PMCID: PMC3691693  PMID: 23096929
lung adenocarcinoma; thyroid transcription factor–1; histologic subtype; recurrence
15.  Mesothelin overexpression promotes mesothelioma cell invasion and MMP-9 secretion in an orthotopic mouse model and in epithelioid pleural mesothelioma patients 
Mesothelin (MSLN) is a tumor-associated antigen, being investigated as a biomarker and therapeutic target in malignant pleural mesothelioma (MPM). The biological function of MSLN overexpression in MPM is unknown. We hypothesized that MSLN may promote tumor invasion in MPM, a tumor characterized primarily by regional aggressiveness and rare distant metastases.
Experimental Design
Human and murine MPM cells with MSLN forced expression and shRNA knockdown were examined for proliferation, invasion, and matrix metalloproteinase (MMP) secretion. The influence of MSLN overexpression on MPM cell invasion was assessed in an orthotopic mouse model and in patient samples.
MSLN expression promotes MPM cell invasion and MMP secretion in both human and murine MPM cells. In an orthotopic MPM mouse model characterized by our laboratory, MPM cells with MSLN overexpression preferentially localized to the tumor invading edge, co-localized with MMP-9 expression, and promoted decreased survival without an increase in tumor burden progression. In a tissue microarray from epithelioid MPM patients (n=139, 729 cores), MSLN overexpression correlated with higher MMP-9 expression at individual core level. Among stage III MPM patients (n=72), high MSLN expression was observed in 26% of T2 tumors and 51% of T3 tumors.
Our data provide evidence elucidating a biological role for MSLN as a factor promoting tumor invasion and MMP-9 expression in MSLN-expressing MPM. As regional invasion is the characteristic feature in MSLN-expressing solid cancers (MPM, pancreas, and ovarian), our observations add rationale to studies investigating MSLN as a therapeutic target.
PMCID: PMC3759995  PMID: 22371455
Mesothelin; mesothelioma; matrix metalloproteinase; tumor invasion; locoregional aggressiveness
16.  High-SUVmax on FDG-PET indicates pleomorphic subtype in epithelioid malignant pleural mesothelioma: Supportive evidence to reclassify pleomorphic as non-epithelioid histology 
We have recently proposed to reclassify the pleomorphic subtype of epithelioid malignant pleural mesothelioma (MPM) as non-epithelioid (biphasic/sarcomatoid) histology due to its similarly poor prognosis. We sought to investigate whether preoperative maximum standardized uptake value (SUVmax) on 18F-fluorodeoxyglucose (FDG) positron emission tomography (PET) correlates with histologic subtype in MPM.
Clinical data was collected for 78 patients with MPM who underwent preoperative FDG-PET. We retrospectively classified the epithelioid tumors into five subtypes: trabecular, tubulopapillary, micropapillary, solid and pleomorphic. Tumors were categorized by SUVmax into two groups: low (<10.0) and high (≥10.0).
The median overall survival of epithelioid tumors with high-SUVmax (n=12) was significantly shorter (7.1 months) than that of epithelioid tumors with low-SUVmax (n=54, 18.9 months, p<0.001) and comparable to non-epithelioid tumors (n=12, 7.2 months). Epithelioid tumors with pleomorphic subtype (n=9) had marginally higher SUVmax (mean±SD: 10.6±5.9) than epithelioid non-pleomorphic subtype (n=57, 6.5±3.2, p=0.050), and were comparable to that of non-epithelioid tumors (n=12, 9.1±4.8). Among the epithelioid tumors with high-SUVmax (n=12), 50% (n=6) showed pleomorphic subtype. In contrast, among epithelioid tumors with low-SUVmax (n=54), 6% (n=3) showed epithelioid pleomorphic subtypes (p=0.001). A positive correlation between mitotic count and SUVmax was observed (r=0.30, p=0.010).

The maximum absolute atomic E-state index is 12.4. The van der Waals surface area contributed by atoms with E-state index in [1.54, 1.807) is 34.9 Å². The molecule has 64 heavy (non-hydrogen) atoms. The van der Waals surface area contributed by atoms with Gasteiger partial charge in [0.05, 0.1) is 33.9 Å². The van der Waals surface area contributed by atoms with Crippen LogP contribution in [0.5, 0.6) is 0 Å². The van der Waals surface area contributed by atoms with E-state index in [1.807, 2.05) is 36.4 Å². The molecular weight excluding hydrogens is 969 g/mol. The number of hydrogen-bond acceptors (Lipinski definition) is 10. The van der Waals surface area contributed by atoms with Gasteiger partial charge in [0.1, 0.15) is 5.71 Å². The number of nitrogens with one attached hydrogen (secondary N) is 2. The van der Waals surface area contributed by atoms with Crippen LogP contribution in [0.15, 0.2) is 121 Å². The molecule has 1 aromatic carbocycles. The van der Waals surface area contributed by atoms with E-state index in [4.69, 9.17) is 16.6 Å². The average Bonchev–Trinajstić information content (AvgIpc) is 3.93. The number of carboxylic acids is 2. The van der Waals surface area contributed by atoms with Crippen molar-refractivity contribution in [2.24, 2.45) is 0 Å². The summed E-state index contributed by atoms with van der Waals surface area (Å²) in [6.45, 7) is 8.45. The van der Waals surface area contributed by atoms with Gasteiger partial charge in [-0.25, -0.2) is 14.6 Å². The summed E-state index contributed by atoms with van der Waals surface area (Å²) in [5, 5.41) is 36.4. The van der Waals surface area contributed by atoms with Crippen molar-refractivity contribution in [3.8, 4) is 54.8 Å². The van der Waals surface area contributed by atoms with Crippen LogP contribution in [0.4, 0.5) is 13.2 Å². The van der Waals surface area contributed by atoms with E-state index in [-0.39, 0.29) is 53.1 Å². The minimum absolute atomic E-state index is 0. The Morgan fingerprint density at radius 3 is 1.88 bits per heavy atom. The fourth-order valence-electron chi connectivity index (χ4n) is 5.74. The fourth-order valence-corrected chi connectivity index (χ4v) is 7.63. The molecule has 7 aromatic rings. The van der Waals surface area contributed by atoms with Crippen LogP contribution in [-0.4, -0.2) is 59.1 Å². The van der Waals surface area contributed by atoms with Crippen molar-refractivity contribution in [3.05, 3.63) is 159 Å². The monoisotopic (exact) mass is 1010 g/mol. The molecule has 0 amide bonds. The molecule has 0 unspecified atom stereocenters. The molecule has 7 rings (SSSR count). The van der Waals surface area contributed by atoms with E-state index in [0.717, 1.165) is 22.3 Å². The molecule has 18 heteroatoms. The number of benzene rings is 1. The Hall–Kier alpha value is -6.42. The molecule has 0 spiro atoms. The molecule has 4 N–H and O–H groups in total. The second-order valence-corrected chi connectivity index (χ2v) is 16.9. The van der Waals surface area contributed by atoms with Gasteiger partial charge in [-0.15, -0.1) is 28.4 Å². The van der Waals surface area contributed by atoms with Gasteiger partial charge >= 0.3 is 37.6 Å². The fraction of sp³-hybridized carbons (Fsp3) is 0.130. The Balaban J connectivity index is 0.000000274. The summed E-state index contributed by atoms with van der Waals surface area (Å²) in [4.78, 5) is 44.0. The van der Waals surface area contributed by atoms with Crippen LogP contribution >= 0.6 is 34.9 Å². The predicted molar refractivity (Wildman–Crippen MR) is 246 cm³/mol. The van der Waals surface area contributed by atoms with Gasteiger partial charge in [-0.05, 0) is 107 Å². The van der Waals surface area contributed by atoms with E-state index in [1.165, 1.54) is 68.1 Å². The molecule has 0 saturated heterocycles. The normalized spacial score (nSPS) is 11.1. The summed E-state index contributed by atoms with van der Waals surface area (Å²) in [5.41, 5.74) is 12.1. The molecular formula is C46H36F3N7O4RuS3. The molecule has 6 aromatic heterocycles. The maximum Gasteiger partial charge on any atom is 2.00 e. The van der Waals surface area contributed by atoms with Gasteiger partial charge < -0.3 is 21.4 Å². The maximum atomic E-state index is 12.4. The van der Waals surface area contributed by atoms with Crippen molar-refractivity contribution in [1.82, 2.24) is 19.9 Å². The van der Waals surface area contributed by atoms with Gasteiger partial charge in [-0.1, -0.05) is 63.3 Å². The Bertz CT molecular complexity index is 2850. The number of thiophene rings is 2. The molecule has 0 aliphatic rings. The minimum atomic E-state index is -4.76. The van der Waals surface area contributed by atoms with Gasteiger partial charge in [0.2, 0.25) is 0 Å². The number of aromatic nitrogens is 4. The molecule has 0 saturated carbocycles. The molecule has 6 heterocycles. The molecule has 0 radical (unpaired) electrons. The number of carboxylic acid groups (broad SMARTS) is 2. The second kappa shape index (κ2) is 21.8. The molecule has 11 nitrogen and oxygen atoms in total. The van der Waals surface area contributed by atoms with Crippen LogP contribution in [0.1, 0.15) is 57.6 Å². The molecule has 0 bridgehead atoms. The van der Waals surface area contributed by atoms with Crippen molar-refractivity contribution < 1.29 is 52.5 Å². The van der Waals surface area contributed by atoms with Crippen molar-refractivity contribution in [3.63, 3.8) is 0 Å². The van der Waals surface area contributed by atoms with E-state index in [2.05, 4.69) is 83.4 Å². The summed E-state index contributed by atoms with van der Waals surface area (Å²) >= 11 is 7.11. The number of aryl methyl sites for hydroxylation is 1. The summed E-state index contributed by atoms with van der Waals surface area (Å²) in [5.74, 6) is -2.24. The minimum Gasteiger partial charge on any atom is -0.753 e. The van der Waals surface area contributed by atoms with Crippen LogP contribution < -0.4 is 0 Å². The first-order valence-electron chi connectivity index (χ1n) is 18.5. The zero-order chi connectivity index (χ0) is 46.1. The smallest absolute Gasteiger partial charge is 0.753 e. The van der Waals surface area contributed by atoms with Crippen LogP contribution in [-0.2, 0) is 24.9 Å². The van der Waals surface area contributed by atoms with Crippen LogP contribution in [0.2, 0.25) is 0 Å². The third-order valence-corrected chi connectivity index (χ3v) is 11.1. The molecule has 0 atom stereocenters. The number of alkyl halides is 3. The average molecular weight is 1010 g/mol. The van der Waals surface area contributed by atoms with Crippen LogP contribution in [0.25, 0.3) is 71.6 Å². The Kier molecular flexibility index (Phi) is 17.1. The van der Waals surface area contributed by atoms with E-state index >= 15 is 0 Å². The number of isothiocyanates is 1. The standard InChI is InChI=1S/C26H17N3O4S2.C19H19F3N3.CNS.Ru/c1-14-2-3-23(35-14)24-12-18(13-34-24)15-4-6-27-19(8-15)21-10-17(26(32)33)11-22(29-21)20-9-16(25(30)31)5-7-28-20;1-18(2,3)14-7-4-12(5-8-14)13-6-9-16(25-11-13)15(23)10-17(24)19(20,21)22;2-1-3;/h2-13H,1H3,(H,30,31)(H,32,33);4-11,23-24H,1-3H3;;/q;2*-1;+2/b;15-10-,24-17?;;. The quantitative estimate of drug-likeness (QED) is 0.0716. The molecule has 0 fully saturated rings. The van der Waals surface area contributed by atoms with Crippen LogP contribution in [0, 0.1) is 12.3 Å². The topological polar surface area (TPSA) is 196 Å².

Pleomorphic subtype of epithelioid MPM showed higher SUVmax than epithelioid non-pleomorphic subtype and was similar to non-epithelioid histology. Preoperative SUVmax on FDG-PET in epithelioid MPM can indicate patients with pleomorphic subtype with poor prognosis, supporting their reclassification as non-epithelioid.
PMCID: PMC3691682  PMID: 22617244
Mesothelioma; Pleural neoplasm; Positron emission tomography; Pleomorphic
17.  Core Needle Lung Biopsy Specimens: Adequacy for EGFR and KRAS Mutational Analysis 
The purpose of this study was to prospectively compare the adequacy of core needle biopsy specimens with the adequacy of specimens from resected tissue, the histologic reference standard, for mutational analysis of malignant tumors of the lung.
The first 18 patients enrolled in a phase 2 study of gefitinib for lung cancer in July 2004 through August 2005 underwent CT- or fluoroscopy-guided lung biopsy before the start of gefitinib therapy. Three weeks after gefitinib therapy, the patients underwent lung tumor resection. The results of EGFR and KRAS mutational analysis of the core needle biopsy specimens were compared with those of EGFR and KRAS mutational analysis of the surgical specimens.
Two specimens were unsatisfactory for mutational analysis. The results of mutational assay results of the other 16 specimens were the same as those of analysis of the surgical specimens obtained an average of 31 days after biopsy.
Biopsy with small (18- to 20-gauge) core needles can yield sufficient and reliable samples for mutational analysis. This technique is likely to become an important tool with the increasing use of pharmacotherapy based on the genetics of specific tumors in individual patients.
PMCID: PMC3676673  PMID: 20028932
biopsy; lung cancer; molecular typing; personalized medicine; targeted therapy
18.  Tissue and serum mesothelin are potential markers of neoplastic progression in Barrett’s–associated esophageal adenocarcinoma 
Mesothelin is overexpressed in several malignancies and is purportedly a specific marker of malignant transformation. In this pilot study, we investigated whether tissue and serum mesothelin are potential markers of neoplastic progression in Barrett’s esophagus (BE) and in esophageal adenocarcinoma (EAC).